PART 1 – WE STOP ACCEPTING FALSE CHOICES

One of the most inspiring things about Justice Ginsburg was her refusal to accept false choices. Women must conform to social expectations and let their dreams die OR have a professionally rewarding but personally miserable life.
One must accept defeat quietly and go meekly off into the sunset OR contest the legitimacy of every institution that misfires until there’s nothing left even to correct. Nope. No false choices for RBG.
Think about how often it is we accept limited offerings when confronting questions about our government. It’s like going into a grocery store that has a supply of every type of produce you can imagine – but being told that you can only buy ingredients for either an iceberg lettuce sandwich or a canned beet salad. True, there are times (such as in an election) where a choice must be made between discrete options and where a refusal to participate is its own type of support for one of the proffered choices. Still, there are many other situations where we severely limit ourselves when it comes to the things for which we decide we want to advocate in the first place. We can’t get past the lettuce sandwiches.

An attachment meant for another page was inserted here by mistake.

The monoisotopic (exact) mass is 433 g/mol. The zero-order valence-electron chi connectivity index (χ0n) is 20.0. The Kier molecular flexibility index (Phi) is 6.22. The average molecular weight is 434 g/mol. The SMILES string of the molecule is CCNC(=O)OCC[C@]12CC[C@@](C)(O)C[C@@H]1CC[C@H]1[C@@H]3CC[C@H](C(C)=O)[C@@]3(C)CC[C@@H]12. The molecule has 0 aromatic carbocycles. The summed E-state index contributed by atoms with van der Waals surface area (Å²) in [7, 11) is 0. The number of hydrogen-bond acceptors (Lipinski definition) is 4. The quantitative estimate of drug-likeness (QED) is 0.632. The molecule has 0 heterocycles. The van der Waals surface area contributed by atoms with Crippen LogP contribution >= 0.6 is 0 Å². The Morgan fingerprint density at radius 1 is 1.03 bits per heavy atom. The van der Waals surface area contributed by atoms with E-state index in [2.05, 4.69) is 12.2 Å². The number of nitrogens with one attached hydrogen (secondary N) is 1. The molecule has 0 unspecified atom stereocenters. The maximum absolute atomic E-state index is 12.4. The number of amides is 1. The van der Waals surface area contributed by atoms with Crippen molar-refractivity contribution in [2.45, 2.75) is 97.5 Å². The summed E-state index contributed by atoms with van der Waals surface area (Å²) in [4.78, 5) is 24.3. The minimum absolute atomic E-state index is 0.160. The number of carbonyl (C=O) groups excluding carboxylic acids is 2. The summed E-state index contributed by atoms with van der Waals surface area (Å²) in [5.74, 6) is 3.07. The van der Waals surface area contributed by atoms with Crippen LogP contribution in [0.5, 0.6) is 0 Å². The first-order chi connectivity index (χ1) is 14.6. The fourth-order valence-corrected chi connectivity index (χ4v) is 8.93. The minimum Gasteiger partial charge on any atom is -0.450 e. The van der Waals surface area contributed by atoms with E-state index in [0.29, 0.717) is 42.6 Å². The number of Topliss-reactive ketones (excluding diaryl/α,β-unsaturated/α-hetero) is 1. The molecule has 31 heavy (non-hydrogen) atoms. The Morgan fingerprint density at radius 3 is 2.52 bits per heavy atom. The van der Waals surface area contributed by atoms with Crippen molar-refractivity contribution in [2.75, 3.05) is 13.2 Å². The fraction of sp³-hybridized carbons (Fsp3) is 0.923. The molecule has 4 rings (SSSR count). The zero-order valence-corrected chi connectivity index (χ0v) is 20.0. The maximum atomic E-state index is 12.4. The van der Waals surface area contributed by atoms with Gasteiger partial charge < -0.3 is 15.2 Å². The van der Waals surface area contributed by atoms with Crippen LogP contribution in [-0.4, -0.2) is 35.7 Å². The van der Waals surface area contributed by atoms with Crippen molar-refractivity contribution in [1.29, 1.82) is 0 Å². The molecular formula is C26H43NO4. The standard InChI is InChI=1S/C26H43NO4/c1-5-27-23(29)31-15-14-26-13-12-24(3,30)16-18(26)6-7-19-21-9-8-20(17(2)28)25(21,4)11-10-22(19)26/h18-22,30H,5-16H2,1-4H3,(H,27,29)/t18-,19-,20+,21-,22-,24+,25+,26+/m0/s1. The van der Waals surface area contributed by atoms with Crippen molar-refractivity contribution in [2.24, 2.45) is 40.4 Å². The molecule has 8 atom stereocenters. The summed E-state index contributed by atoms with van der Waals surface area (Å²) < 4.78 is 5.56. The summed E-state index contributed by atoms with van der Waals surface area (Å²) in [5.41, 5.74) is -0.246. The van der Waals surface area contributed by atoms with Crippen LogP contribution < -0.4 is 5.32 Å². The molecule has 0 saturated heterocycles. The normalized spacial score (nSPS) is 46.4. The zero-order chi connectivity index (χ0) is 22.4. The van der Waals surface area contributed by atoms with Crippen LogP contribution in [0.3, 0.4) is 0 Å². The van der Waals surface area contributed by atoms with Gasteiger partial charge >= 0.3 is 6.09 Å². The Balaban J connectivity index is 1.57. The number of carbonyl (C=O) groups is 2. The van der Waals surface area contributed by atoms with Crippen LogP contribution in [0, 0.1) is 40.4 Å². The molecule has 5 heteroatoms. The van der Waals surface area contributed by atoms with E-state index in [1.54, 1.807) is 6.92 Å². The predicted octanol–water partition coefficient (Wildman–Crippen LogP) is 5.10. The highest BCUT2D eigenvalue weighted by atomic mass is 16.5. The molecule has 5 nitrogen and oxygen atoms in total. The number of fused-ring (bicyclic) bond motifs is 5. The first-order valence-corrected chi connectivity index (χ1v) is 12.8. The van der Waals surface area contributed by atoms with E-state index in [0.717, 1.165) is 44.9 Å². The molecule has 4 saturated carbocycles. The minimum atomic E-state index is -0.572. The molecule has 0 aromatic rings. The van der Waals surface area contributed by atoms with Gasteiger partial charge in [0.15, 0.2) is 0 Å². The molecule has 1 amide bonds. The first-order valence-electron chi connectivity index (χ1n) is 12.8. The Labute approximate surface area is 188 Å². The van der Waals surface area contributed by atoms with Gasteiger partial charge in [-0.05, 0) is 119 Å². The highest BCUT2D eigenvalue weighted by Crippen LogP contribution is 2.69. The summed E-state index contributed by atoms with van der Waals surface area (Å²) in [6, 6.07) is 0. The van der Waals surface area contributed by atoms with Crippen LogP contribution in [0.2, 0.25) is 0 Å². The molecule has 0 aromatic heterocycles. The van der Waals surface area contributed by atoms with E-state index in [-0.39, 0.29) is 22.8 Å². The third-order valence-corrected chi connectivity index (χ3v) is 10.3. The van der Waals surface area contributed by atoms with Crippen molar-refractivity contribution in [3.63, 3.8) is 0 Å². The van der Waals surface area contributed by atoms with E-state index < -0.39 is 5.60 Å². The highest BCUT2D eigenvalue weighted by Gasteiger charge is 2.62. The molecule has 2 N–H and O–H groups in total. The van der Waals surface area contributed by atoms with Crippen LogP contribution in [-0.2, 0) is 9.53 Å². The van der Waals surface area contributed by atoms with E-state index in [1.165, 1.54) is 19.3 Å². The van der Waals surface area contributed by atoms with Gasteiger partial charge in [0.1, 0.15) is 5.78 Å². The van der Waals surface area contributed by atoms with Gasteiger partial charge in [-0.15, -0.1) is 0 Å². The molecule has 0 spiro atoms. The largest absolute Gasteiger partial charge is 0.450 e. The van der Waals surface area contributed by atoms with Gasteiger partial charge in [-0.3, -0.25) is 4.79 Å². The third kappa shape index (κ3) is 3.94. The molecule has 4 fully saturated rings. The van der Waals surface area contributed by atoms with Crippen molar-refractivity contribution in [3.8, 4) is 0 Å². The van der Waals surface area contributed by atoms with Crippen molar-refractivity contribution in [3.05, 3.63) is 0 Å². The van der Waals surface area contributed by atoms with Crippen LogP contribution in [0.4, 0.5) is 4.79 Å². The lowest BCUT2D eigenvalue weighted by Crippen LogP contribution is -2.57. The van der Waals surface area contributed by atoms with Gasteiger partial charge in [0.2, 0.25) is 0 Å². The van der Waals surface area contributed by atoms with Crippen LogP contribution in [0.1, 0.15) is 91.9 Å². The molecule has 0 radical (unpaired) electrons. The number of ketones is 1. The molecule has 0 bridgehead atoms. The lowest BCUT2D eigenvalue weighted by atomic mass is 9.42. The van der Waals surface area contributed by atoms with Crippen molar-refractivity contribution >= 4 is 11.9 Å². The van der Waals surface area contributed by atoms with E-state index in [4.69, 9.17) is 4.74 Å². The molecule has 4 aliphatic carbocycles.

False choices really take center stage when we’re talking about big, foundational issues, like policing and criminal justice reform.
Like most African-Americans (and most others of every demographic), I believe that we absolutely need an effective law enforcement mechanism that can maintain order when things get out of hand and when bullies decide to bully. There are all sorts of people who believe that they can take whatever they want from whomever they like, and many others subscribe to the idea that because I say so is a sufficient and legitimate basis for forcing their will on you. We need law enforcement for the same reason we need courts – sometimes people don’t play fairly and when they don’t, we want help.
By the same token, those entrusted with maintaining order should accord the Breonna Taylors, George Floyds, and countless other African-Americans the same presumptions Dylan Roof – a mass murderer who wanted to start a race war – enjoyed. (Not only was Dylan Roof taken alive, but he got a sandwich on the way to jail.) Justice means rallying to the defense of all victims, including African-Americans who are accosted by those who have no business being in our business, instead of coddling attackers and looking for opportunities to demonize the dead. Everyone should be able to expect fairness – everyone – regardless of the color our our skin or for whom it is we decide to vote. As ridiculously absurd as this year has proven to be, I’m not settling for the idea that in 2020, we cannot reasonably expect these things.
On this subject and many others, we have a lot of hard questions to ask one another. But isn’t that always the case when you’re trying to do things better?